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vol.28, No.3, 2007 June
Luigi Di Bella was born on July 17, 1912 at Linguaglossa, a small Sicilian village near Catania (ltaly).
So poor was his family that, after completing his secondary education, it was only by virtue of the several scholarships he had won that he could attend the faculty of Medicine at the University of Messina. He was noted and sought after as an intern by Prof Pietro Tullio, Medicine Nobel prize candidate 1930 and 1932. At age nineteen, Luigi Di Bella associated his name to his master’s in his first joint paper, and prior to graduating in 1936, he had already published fine works and won four national contests.
During the Autumn of 1936 he initiated teaching physiology and biochemistry at the University of Parma. In 1937 he was presented with a scholarship by the acclaimed scientist Guglielmo Marconi, then president of CNR (Nationai Research Council). In 1938 he earned his second University degree, in Pharmacology, and the third one, in Chemistry.
With the rank of medical captain, he set off for Greece, where he was in charge of a Military Hospital. He was indefatigable in caring for the patients in his charge. So much so that he was eventually overwhelmed by the strain and, in 1943, sick with malaria and a severe hepatitis, and had to be discharged. After a brief convalescence, Luigi Di Bella resumed teaching and researching at the University of Modena and had several scientific works published. In the period 1937 through 1948 his name appears on as many as thirty-fìve papers, a number of which were based on his studies of aneurine, retinoids and on his research on hypothalamus and pituitary gland functions. In 1948 he won the Human Physiology and Biochemistry professorships. Having to endure hindrance and rivalries in his research effort, he personally designed a private laboratory and went ahead with its construction, occasionally assisted by a few labourers. From 1951 onwards much research work was carried out in this "Private Laboratory of Physiology".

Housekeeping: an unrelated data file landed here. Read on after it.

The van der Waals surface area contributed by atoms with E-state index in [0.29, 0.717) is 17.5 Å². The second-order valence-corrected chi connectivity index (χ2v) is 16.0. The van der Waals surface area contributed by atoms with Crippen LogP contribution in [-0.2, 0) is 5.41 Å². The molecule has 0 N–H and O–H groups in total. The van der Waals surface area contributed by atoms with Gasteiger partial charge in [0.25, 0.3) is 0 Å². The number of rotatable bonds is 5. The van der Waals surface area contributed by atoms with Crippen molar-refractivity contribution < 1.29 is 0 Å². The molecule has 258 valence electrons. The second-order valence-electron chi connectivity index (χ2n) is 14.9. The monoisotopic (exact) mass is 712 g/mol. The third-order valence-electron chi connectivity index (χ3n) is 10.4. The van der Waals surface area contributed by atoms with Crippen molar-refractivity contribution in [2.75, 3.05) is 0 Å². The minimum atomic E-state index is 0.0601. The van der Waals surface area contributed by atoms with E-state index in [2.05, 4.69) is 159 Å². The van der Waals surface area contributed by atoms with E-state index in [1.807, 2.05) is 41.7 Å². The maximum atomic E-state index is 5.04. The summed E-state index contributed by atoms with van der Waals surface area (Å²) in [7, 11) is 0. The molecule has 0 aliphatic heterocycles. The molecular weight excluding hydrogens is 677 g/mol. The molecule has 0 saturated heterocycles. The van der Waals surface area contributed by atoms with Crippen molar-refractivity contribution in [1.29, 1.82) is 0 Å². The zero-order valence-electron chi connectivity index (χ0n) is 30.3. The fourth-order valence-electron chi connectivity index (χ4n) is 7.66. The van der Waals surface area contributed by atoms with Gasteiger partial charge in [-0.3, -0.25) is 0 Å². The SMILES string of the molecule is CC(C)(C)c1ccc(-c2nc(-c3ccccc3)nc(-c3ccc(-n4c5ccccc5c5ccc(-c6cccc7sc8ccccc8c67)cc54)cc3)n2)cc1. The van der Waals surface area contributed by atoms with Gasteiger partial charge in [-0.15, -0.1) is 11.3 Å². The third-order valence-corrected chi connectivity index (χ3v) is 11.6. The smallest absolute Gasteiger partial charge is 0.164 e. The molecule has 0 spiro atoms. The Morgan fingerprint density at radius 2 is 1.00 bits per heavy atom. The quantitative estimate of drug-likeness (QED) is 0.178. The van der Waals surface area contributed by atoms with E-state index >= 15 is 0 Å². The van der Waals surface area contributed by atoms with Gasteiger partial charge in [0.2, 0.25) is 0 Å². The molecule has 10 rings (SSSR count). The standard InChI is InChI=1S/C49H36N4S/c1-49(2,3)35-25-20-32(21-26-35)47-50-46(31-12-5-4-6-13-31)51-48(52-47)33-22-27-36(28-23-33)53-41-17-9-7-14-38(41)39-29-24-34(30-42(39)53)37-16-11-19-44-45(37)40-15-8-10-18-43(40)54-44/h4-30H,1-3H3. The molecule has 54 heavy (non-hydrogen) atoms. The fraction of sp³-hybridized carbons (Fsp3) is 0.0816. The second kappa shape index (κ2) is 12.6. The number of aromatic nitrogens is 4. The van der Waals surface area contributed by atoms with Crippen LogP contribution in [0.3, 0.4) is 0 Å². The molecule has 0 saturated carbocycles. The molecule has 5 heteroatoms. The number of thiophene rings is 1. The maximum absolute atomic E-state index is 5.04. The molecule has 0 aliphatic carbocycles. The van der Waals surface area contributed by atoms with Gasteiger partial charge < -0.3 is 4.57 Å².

In 1969, after thirty years of research, Luigi Di Bella communicated to a national congress (SIBS) his first findings pointing to an innovative therapy of haematological pathologies, which he went on to practice with the collaboration of Prof. Edoardo Storti, a prominent haematologist.In December 1973, by invitation of the eminent clinical pathologist Domenico Campanacci, he referred to the Society for Medicine and Surgery of Bologna, on the results of his therapeutic approach, which were more extensively illustrated during the XXVI IUPS Congress 1974 in New Delhi. At the I EPSG Congress of Amsterdam, 1978, he presented a paper (Perspectives in Pineal Function. Prog Brain Res. 1979; 52:475-478) outlining the rationale of his method. He further explained his therapeutic proposal in 1980 at the International Symposium on Melatonin in Bremen; at the II International Symposium of Somatostatin 1981 in Athens; in 1987 at the Tuebingen International Workshop (Melatonin in thrombocytogenesis. In Gupta et al, editors. 1988. p.183-194), where he met Prof. Derek Gupta.
He coined the definition "Biological Therapy of Tumours", as opposed to the conventional cyto-toxic, cyto-reductive, tumour-focused treatments. Meanwhile, he continued to examine and treat, always free of charge, literally thousands of patients. In recognition of this professional and ethical endeavour, in January 1990 he was awarded the 'Goodness Prize' by the top magistrate in Modena. When he retired from his academic activity, after teaching for forty-six years, Luigi di Bella continued to research at his 'Private Laboratory of Physiology' in Modena.
In 1996 he attained a vast fame, which he neither craved nor enjoyed, leading to his treatment of tumours (MDB - Di Bella Method, main components of which are: Somatostatin, Bromocriptine, Retinoids, Vitamin E, Vit. D3, Melatonin) undergoing nationwidc clinical trials in 1998. As a result, the Italian health authorities dccreed that the MDB was not effective, although the criteria of the Lrials were deemed questionable by several observers (Muliner Ai, BMJ. 1999; 318(7178): 208-209).
The Iast months of bis lifetime vere marred by intense suffering, that however did not prevent him from cither attending lo the sick or continuing bis rescarch work, as testified by the publication of bis last paper (Mcd Sci Monit. 2002; 8(12): BR 527-531). Flis heart ccascd Lo bcat on July 1, 2003. His gravesite aL lanano, a smail hill town in the Appennines near Modena, has seen a continuous stream of mourners, whether former patients or simple well-wishers. A posthumous review has rccently becn pubiished by this very journal (Neuroendocrinol Le!!, 2006; 27(4): 425-432). On Dcc. 12, 2006 the Linguaglossa City Council dedicated a square of the town to Luigi Di Bella and laici a commemorative plaque on bis birthplace.